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Students denounce COVID-19 in-person learning conditions in schools

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Students denounce COVID-19 in-person learning conditions in schools

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Walkouts are happening in Chicago, Boston, New York and more.

Students are stepping out of class in Boston, Chicago and other cities across the country to protest conditions for in-person learning as COVID-19 rages on.

Boston public school students are demanding that local leaders take more initiative to reduce the spread of COVID-19 in schools and implement a two-week period for distance learning.

“We will then stay there for exactly 10 minutes, one minute for every 100,000 new COVID-19 cases found on January 2,” according to a post on the student-run Massachusetts COVID Walkout Instagram page.

In a statement to ABC News, Boston Public Schools said they “deeply believe in students standing up for what they believe in.”

“We further believe that it is extremely important to encourage and support them in expressing their concerns, beliefs and positions to their leaders,” the statement said. “We will continue to listen to our students and families as we go through this latest wave and the impacts it has on our ability to stay in person and deliver a quality education.”

In the spring of 2021, Massachusetts officials said distance learning would no longer count toward required learning hours. All school-wide distance learning days should be constituted by students and teachers at the end of the year.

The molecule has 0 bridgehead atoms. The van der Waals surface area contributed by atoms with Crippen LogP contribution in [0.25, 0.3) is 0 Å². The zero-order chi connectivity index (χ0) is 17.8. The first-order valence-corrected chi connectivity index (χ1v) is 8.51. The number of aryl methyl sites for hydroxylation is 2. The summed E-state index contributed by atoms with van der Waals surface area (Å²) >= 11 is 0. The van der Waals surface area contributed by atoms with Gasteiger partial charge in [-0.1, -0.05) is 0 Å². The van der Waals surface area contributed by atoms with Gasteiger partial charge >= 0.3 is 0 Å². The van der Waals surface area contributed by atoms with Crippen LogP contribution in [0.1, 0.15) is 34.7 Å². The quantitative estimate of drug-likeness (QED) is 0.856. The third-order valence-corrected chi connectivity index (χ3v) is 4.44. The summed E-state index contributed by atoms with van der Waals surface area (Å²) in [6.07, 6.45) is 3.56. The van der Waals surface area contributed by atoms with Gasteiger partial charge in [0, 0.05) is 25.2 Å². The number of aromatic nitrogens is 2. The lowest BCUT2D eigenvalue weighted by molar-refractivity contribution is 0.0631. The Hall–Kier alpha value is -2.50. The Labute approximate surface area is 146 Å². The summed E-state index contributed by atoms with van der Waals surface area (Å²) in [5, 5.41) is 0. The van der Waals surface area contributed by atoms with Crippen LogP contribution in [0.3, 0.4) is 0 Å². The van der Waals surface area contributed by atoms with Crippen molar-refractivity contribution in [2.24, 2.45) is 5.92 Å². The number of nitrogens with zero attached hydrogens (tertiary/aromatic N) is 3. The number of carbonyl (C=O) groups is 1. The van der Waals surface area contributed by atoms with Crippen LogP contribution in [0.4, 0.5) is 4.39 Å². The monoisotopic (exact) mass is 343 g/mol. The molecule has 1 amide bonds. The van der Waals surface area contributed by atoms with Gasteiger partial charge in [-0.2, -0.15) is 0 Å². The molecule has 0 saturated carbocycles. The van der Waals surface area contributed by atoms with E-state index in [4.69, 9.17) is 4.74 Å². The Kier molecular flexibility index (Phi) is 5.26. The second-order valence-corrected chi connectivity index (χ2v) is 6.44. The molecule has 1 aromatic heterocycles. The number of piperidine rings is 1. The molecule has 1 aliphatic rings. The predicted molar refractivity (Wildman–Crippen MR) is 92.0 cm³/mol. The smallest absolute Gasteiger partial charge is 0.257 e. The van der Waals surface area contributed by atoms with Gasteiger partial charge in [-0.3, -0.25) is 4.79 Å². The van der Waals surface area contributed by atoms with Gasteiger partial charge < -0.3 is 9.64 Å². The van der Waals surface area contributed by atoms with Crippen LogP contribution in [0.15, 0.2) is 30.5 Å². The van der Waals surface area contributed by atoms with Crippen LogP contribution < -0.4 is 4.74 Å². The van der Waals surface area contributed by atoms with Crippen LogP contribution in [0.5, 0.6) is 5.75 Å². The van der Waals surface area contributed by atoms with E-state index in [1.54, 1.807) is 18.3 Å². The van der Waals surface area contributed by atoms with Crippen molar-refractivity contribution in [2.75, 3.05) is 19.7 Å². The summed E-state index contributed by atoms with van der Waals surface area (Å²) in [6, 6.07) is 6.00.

Boston public schools reported 3,483 cases of COVID as of Jan. 5, according to the district’s website.

Chicago students are also coming out of class on Friday, demanding that schools address safety concerns related to COVID-19.

The Chicago Public Schools Radical Youth Alliance, a student rights group, recently sent a letter of inquiries to Chicago Mayor Lori Lightfoot, Chicago Public Schools CEO Pedro Martinez, Chicago Department of Public Health Commissioner Allison Arwady.

Students demanded transparency and accuracy in the school’s COVID-19 data, youth participation in decision-making, and accountability for “mistakes.”

“As you constantly prove that you and your leadership are incompetent, we as black and brown youth are the common denominator of being the most hurt and affected,” the letter read. “We are tired, exhausted and frustrated.”

The group also backed the Chicago Teachers Union, which narrowly agreed to a new agreement on COVID-19-related safety precautions.

Chicago public schools have registered 10,928 cases among their students and staff since the start of the 2021-2022 school year, according to the district’s website.

In a statement, Chicago Public Schools said they “remain committed to fostering learning environments that allow students to respectfully deliberate issues with evidence and an open mind – and to participate safely in the civic action “.

Currently, according to the CPS website, students are required to wear masks in schools and take a pre-school self-screening symptom questionnaire. The tests are optional.

Protests in New York, California and other states have highlighted growing concerns that school leaders are failing to tackle COVID-19 and its impact on education and health in schools. schools.

Students denounce COVID-19 in-person learning conditions in schools

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